The word on the street is that James Hamilton - one of the chief nerds that has helped Microsoft plan its containerized data center strategy for its forthcoming Azure compute cloud - is leaving to take a job at Amazon.
And perhaps not coincidentally, this is happening at the same time as the local papers in Oregon are reporting that Amazon is looking to build a new data center near the cheap electricity generated by hydroelectric dams along the fast-moving Columbia River.
Hamilton, who has one of the smarter blogs dealing with data center issues, has spent a decade at Microsoft Research and a decade at IBM before that. Back in 2006, Hamilton was one of the earlier proponents for modularized data centers, taking the concepts of rack computing all the way out to the data center walls and cramming it all into shipping containers.
Technically, Hamilton is the architect for Microsoft's Data Center Futures projects and was previously the architect on Microsoft's Windows Live Platform team. He also worked on Exchange hosting services and Windows NT. Before coming to Micrsoft, Hamilton was at IBM as the chief architect for IBM's DB2 Universal Database product and is notable in that he created IBM's first C++ compiler.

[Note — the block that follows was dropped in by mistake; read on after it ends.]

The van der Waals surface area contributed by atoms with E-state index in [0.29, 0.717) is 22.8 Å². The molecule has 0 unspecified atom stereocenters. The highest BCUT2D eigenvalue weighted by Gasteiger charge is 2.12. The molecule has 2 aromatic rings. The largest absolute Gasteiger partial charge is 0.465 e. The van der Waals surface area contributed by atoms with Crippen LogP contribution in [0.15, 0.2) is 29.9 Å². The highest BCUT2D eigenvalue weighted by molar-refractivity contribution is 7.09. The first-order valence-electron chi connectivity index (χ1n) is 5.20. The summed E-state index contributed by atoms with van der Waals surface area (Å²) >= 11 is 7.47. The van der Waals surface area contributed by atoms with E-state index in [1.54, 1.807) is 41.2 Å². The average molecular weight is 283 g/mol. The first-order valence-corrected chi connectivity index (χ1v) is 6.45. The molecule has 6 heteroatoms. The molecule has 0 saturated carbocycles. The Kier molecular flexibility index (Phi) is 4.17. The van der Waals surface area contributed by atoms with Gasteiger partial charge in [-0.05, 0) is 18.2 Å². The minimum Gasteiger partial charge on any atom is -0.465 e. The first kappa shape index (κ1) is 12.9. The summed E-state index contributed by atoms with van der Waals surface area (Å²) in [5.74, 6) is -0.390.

According to a report in Tech Hermit, Hamilton is taking a job at Amazon, which is branching out rather successfully (so far at least) from online retailing to utility computing with its EC2 compute and S3 storage utilities.
It may just be a coincidence, but probably not, that the Oregonian is reporting that Amazon is the company behind a new data center being built in the town of Boardman in eastern Oregon near the Columbia River and its relatively inexpensive electricity. (Google is building a data center in nearby The Dalles and has negotiated power supplies with the Bonneville Power Authority, which runs the hydroelectric generating plants).
Given Amazon's hyperscale server infrastructure with the utility services it wants to sell to corporations in North America and now in Europe - EC2 opened for business in Europe this week - a guy like Hamilton might come in handy helping to design a containerized data center and make it hum. Amazon, of course, doesn't like to talk about where its data centers are, since this is a strategic differentiator. But, then again, you can't exactly hide a data center - not even one crammed into shipping containers, unless you want to plunk it into the ports of Newark or Seattle or such.
Microsoft loves the idea of using containerized data centers and has picked Dell's elite Data Center Solutions unit to help it build computing infrastructure and possibly containers (neither Microsoft nor Dell would confirm the last bit) for the massive 220-container center planned for the suburbs of Chicago to support Microsoft's cloud computing efforts, dubbed Azure. ®